Clinical practice must take place in an educational setting. What options are considered an educational setting?
- Clinical practice can take place in educational settings through remote instruction, online learning, at alternate locations, or as part of an extended school year or school day.
What are other clinical practice requirements?
- Clinical practice must be under the general supervision of a certificated practitioner who has three years’ experience in the role for which the candidate is seeking certification. The preparation program must offer experiences for candidates to develop and demonstrate the knowledge and skills needed for their role.
What about school psychology or school counseling clinical practice?
- Programs preparing candidates in school psychology or school counseling will need to refer to their respective national standards for minimum number of hours and other requirements for clinical practice.
What happens if an educator candidate cannot meet their required clinical practice hours?
- Conditional certificates can provide flexibility to both candidates and school districts. If a district wished to hire a candidate who had not yet had the chance to complete their preparation program (for reasons including disruption of the P-12 or preparation program school year), they could do so on a conditional certificate. This would allow the candidate more time to complete their program, including completing their clinical practice hours.
Information on conditional certificates
Fingerprint background checks
Fingerprint-based background checks help safeguard our students and strengthen the integrity of our education system. Currently, many organizations who normally take fingerprints have stopped. OSPI has provided guidance (PDF) related to this issue. For further information, please contact the OSPI certification office at firstname.lastname@example.org and OSPI fingerprint records at OPPFP@k12.wa.us.
Offering clock hours
Clock hours are a unit of currency for continuing education. They can be used towards obtaining and renewing certificates for a variety of educator roles.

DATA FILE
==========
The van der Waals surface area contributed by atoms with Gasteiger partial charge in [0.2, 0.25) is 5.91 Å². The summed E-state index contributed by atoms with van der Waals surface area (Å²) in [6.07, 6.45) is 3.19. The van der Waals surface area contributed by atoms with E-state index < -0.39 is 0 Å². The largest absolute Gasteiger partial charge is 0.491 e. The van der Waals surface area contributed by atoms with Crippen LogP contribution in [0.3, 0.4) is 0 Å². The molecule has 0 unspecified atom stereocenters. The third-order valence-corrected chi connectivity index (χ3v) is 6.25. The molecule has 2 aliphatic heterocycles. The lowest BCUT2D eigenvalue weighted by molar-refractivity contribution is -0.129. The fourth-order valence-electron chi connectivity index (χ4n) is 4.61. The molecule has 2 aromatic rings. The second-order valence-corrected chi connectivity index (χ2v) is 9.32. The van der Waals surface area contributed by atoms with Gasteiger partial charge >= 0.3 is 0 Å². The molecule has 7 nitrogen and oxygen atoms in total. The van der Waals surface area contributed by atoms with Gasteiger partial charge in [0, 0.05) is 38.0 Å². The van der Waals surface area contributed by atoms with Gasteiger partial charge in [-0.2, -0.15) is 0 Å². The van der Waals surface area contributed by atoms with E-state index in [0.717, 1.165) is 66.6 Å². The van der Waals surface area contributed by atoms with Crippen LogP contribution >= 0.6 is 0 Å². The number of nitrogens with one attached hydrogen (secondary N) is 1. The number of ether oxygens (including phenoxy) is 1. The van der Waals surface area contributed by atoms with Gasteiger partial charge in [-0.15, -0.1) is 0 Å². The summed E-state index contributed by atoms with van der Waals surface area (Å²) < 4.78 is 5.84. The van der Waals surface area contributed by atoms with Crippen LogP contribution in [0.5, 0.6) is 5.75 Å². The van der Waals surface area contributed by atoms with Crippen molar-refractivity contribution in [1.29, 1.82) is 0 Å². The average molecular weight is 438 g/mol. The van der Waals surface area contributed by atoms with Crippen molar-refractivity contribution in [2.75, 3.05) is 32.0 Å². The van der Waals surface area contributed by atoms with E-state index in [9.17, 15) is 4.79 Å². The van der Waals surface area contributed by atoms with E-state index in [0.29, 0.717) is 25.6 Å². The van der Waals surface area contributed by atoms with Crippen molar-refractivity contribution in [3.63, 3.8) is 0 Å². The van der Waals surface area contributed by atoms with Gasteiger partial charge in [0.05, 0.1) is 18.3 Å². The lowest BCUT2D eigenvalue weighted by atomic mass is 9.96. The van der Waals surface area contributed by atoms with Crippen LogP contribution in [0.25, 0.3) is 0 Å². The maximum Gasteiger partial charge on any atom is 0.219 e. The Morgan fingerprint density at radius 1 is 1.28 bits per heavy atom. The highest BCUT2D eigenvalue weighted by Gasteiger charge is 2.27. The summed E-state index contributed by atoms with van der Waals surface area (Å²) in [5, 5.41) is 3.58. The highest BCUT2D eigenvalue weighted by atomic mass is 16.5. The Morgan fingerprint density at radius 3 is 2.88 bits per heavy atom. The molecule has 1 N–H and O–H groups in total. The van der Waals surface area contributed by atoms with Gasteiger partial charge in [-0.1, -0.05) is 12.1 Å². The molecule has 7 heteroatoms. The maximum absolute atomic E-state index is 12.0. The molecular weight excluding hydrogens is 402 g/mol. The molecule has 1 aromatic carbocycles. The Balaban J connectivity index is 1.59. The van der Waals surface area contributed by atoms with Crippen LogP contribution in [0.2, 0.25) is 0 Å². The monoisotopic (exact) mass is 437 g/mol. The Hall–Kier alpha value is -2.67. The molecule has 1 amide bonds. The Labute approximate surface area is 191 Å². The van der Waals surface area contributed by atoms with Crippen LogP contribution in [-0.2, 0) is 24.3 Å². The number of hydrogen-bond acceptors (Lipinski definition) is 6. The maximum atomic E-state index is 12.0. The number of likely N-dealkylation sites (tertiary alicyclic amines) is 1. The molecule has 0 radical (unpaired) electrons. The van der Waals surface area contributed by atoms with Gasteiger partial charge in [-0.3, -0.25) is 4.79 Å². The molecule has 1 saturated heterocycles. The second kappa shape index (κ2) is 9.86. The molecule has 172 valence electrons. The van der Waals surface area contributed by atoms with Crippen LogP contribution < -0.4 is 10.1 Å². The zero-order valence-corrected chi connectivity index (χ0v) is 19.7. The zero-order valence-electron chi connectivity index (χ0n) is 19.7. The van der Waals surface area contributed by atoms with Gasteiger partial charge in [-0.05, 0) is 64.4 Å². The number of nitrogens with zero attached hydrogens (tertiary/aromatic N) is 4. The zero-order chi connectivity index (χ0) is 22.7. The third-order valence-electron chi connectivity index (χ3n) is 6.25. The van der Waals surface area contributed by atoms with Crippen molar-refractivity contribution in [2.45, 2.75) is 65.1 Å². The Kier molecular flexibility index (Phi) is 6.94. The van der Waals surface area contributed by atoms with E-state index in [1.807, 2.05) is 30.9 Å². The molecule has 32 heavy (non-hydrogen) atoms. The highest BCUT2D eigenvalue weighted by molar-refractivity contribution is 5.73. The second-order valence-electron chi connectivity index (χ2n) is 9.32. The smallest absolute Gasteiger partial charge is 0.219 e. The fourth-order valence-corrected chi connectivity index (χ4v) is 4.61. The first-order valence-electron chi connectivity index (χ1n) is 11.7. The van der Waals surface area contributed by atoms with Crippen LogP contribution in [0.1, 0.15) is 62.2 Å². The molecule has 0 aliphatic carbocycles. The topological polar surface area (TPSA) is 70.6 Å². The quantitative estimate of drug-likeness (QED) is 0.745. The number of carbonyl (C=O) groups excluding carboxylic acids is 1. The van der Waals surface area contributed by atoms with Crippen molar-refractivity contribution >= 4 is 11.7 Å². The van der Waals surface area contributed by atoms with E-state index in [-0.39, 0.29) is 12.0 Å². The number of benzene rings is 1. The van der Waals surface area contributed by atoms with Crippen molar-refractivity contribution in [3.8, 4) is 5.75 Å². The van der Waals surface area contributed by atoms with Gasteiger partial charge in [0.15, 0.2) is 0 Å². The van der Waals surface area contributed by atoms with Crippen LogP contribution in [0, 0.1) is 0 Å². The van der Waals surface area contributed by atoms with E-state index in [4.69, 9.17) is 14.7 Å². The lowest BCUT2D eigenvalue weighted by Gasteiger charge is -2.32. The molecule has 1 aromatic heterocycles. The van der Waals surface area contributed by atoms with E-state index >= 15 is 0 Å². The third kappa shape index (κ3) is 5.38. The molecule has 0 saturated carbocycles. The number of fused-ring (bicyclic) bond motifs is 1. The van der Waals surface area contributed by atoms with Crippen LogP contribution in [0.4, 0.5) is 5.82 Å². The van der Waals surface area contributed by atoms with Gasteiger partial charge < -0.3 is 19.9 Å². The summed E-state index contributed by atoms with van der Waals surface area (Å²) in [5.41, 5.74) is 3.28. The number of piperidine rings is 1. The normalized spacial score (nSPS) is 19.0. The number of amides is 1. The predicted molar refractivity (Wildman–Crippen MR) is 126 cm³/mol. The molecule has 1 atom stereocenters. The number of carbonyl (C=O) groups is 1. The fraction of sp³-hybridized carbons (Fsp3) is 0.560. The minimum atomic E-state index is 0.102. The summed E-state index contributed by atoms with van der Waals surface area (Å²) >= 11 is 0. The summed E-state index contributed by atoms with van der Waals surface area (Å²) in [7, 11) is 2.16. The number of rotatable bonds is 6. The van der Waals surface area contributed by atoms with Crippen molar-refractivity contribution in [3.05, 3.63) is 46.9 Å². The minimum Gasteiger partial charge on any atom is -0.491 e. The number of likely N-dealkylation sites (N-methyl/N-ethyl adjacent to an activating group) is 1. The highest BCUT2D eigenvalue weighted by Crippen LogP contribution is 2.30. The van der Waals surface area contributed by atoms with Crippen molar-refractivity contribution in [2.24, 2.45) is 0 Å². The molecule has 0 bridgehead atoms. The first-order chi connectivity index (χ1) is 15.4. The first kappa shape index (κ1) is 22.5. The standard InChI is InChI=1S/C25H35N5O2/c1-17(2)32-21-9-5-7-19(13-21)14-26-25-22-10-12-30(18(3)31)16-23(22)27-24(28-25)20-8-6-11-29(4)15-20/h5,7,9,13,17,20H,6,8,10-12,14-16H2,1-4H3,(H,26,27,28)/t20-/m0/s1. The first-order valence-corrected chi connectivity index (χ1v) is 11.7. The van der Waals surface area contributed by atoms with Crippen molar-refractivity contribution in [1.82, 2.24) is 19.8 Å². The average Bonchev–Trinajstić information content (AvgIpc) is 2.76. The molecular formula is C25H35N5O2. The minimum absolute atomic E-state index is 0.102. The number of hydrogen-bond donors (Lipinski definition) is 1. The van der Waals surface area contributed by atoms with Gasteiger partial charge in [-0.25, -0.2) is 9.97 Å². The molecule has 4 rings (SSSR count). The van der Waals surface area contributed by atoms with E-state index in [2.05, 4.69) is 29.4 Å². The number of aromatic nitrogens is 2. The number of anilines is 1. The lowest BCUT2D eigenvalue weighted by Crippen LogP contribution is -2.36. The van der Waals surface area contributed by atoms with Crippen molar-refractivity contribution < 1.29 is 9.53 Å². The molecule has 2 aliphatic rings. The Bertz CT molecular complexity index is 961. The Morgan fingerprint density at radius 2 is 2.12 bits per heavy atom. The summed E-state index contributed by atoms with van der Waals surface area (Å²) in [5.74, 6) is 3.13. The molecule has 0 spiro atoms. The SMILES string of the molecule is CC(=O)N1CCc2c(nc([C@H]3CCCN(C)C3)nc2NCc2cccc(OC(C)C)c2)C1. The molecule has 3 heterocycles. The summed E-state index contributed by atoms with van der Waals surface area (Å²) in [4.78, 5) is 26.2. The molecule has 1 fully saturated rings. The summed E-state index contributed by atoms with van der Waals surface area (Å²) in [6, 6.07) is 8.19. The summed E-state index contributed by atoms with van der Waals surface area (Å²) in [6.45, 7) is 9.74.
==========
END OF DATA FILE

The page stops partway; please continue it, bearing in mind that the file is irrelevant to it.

Existing PESB policy allows for clock hour courses to be delivered in online and remote settings. To offer clock hours for online learning, providers must ensure these provisions are met:
- Prior approval: Courses must be approved by the local clock hour committee prior to the course being offered. Clock hours may not be approved or offered retroactively.
- Registration: Participants must register prior to taking courses, and providers must keep records of this. Providers may use online registration systems.
- Attendance: Providers must have the ability to track the attendance of participants. This may be done with an online system.
- Evaluations: Clock hour providers must provide course evaluations to all participants, and, to the extent possible, collect these evaluations. Evaluations may be provided and completed online.
- Clock hour forms: Clock hour documentation, including SPI form 1125 or acceptable alternatives, can be mailed or emailed to participants upon completion of the course.
Regardless of where the learning takes place, providers need to ensure the participants understand how the system works and the steps necessary to earn and record the clock hours. In designing instruction, providers need to consider their participants’ technology related skills and access to the internet.
Paraeducator training requirements
In-person training requirements
To support schools as they continue to navigate in-person and hybrid learning, the Paraeducator Board has extended an emergency rule (document) providing districts with continued flexibility to meet Fundamental Course of Study (FCS) in-person training requirements for paraeducators.
The Fundamental Course of Study consists of 28 hours of training, seven of which are required to be provided in person. The emergency rule allows districts to meet the in-person requirement if they provide training to paraeducators through a virtual format with an instructor that uses synchronous learning. This rule is a continuation of last year’s rule and is in effect until September 1, 2022.
What is synchronous learning?
Virtual learning environments that use synchronous learning allow groups of participants and the instructor to engage in instruction or learning at the same time. An example of synchronous learning includes instructing paraeducators during a live Zoom meeting, or similar software.
What is not considered synchronous learning?
Assigning an online course for paraeducators to complete (e.g., Paraeducators: what we do matters)
Assigning paraeducators to watch videos
This type of learning, known as asynchronous, does not include interaction with an instructor.
What are the requirements for the 2021-22 school year?
During the 2021-22 school year, districts must provide two days (14 hours) of training on the FCS or general certificate.
Please visit the FAQ (document) for more information.
Professional educator advisory boards (PEABs)
Due to health concerns caused by the COVID-19 outbreak, we recognize that it is in the best interest of public safety that PEAB meetings should be held in a virtual format. Please consider the following guidelines when planning and hosting a virtual PEAB meeting:
- Be sure to record attendance, minutes, and recommendations as would be done in any PEAB meeting
- Meals cannot be reimbursed
- Update PEAB members on issues related to COVID-19, including waivers for clinical practice and coursework, emergency certification, and admittance of candidates for the 2020-21 academic year